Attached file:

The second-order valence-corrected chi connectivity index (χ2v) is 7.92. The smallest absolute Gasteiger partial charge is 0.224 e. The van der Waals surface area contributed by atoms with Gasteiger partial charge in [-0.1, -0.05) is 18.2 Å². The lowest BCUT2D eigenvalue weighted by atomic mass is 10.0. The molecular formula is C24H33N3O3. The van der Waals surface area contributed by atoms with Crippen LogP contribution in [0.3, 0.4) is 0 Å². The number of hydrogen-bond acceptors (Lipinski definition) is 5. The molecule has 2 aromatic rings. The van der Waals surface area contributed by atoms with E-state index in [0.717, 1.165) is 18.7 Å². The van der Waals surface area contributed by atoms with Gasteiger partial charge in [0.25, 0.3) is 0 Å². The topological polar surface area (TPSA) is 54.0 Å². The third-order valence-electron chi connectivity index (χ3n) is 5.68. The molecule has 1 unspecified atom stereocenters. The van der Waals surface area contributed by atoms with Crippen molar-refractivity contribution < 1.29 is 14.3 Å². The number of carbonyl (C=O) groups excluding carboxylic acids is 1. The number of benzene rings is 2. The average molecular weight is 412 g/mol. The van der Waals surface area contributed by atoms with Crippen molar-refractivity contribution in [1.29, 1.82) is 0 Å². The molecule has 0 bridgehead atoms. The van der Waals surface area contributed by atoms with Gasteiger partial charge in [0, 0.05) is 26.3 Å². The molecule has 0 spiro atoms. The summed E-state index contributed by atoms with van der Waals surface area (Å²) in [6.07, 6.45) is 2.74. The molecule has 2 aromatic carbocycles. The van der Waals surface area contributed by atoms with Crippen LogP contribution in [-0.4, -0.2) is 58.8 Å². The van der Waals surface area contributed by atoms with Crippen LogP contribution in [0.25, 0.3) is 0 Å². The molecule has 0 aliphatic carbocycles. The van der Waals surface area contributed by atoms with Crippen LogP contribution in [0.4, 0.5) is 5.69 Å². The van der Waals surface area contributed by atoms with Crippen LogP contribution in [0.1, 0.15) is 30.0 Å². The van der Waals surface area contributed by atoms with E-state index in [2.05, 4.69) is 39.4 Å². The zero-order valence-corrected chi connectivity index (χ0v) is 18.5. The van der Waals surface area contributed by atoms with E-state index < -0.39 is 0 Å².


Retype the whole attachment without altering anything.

The second-order valence-corrected chi connectivity index (χ2v) is 7.92. The smallest absolute Gasteiger partial charge is 0.224 e. The van der Waals surface area contributed by atoms with Gasteiger partial charge in [-0.1, -0.05) is 18.2 Å². The lowest BCUT2D eigenvalue weighted by atomic mass is 10.0. The molecular formula is C24H33N3O3. The van der Waals surface area contributed by atoms with Crippen LogP contribution in [0.3, 0.4) is 0 Å². The number of hydrogen-bond acceptors (Lipinski definition) is 5. The molecule has 2 aromatic rings. The van der Waals surface area contributed by atoms with E-state index in [0.717, 1.165) is 18.7 Å². The van der Waals surface area contributed by atoms with Gasteiger partial charge in [0.25, 0.3) is 0 Å². The topological polar surface area (TPSA) is 54.0 Å². The third-order valence-electron chi connectivity index (χ3n) is 5.68. The molecule has 1 unspecified atom stereocenters. The van der Waals surface area contributed by atoms with Crippen molar-refractivity contribution < 1.29 is 14.3 Å². The number of carbonyl (C=O) groups excluding carboxylic acids is 1. The number of benzene rings is 2. The average molecular weight is 412 g/mol. The van der Waals surface area contributed by atoms with Crippen molar-refractivity contribution in [1.29, 1.82) is 0 Å². The molecule has 0 bridgehead atoms. The van der Waals surface area contributed by atoms with Gasteiger partial charge in [0, 0.05) is 26.3 Å². The molecule has 0 spiro atoms. The summed E-state index contributed by atoms with van der Waals surface area (Å²) in [6.07, 6.45) is 2.74. The molecule has 2 aromatic carbocycles. The van der Waals surface area contributed by atoms with Crippen LogP contribution in [-0.4, -0.2) is 58.8 Å². The van der Waals surface area contributed by atoms with Crippen LogP contribution in [0.25, 0.3) is 0 Å². The molecule has 0 aliphatic carbocycles. The van der Waals surface area contributed by atoms with Crippen LogP contribution in [0.4, 0.5) is 5.69 Å². The van der Waals surface area contributed by atoms with Crippen LogP contribution in [0.1, 0.15) is 30.0 Å². The van der Waals surface area contributed by atoms with E-state index in [2.05, 4.69) is 39.4 Å². The zero-order valence-corrected chi connectivity index (χ0v) is 18.5. The van der Waals surface area contributed by atoms with E-state index < -0.39 is 0 Å².